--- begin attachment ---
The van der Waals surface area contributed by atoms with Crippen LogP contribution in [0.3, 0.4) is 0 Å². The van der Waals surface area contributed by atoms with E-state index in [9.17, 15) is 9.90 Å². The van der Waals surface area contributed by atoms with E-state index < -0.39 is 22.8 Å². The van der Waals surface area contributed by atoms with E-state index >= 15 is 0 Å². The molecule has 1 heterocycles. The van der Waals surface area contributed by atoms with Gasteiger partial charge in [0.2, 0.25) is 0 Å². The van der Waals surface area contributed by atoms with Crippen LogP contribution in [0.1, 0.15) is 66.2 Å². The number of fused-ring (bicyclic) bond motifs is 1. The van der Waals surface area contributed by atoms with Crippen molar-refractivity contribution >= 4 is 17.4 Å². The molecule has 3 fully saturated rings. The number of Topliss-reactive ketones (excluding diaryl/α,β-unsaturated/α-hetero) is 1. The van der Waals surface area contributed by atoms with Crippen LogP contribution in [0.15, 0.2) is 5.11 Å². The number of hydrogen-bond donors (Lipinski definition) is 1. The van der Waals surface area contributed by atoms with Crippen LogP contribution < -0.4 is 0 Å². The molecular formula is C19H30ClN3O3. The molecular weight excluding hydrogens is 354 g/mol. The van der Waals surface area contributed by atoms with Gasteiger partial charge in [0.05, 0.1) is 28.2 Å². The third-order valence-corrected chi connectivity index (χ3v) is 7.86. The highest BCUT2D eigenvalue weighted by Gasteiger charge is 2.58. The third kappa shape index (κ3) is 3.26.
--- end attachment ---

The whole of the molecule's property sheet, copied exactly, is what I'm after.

The van der Waals surface area contributed by atoms with Crippen LogP contribution in [0.3, 0.4) is 0 Å². The van der Waals surface area contributed by atoms with E-state index in [9.17, 15) is 9.90 Å². The van der Waals surface area contributed by atoms with E-state index < -0.39 is 22.8 Å². The van der Waals surface area contributed by atoms with E-state index >= 15 is 0 Å². The molecule has 1 heterocycles. The van der Waals surface area contributed by atoms with Gasteiger partial charge in [0.2, 0.25) is 0 Å². The van der Waals surface area contributed by atoms with Crippen LogP contribution in [0.1, 0.15) is 66.2 Å². The number of fused-ring (bicyclic) bond motifs is 1. The van der Waals surface area contributed by atoms with Crippen molar-refractivity contribution >= 4 is 17.4 Å². The molecule has 3 fully saturated rings. The number of Topliss-reactive ketones (excluding diaryl/α,β-unsaturated/α-hetero) is 1. The van der Waals surface area contributed by atoms with Crippen LogP contribution in [0.15, 0.2) is 5.11 Å². The number of hydrogen-bond donors (Lipinski definition) is 1. The van der Waals surface area contributed by atoms with Crippen LogP contribution < -0.4 is 0 Å². The molecular formula is C19H30ClN3O3. The molecular weight excluding hydrogens is 354 g/mol. The van der Waals surface area contributed by atoms with Gasteiger partial charge in [0.05, 0.1) is 28.2 Å². The third-order valence-corrected chi connectivity index (χ3v) is 7.86. The highest BCUT2D eigenvalue weighted by Gasteiger charge is 2.58. The third kappa shape index (κ3) is 3.26.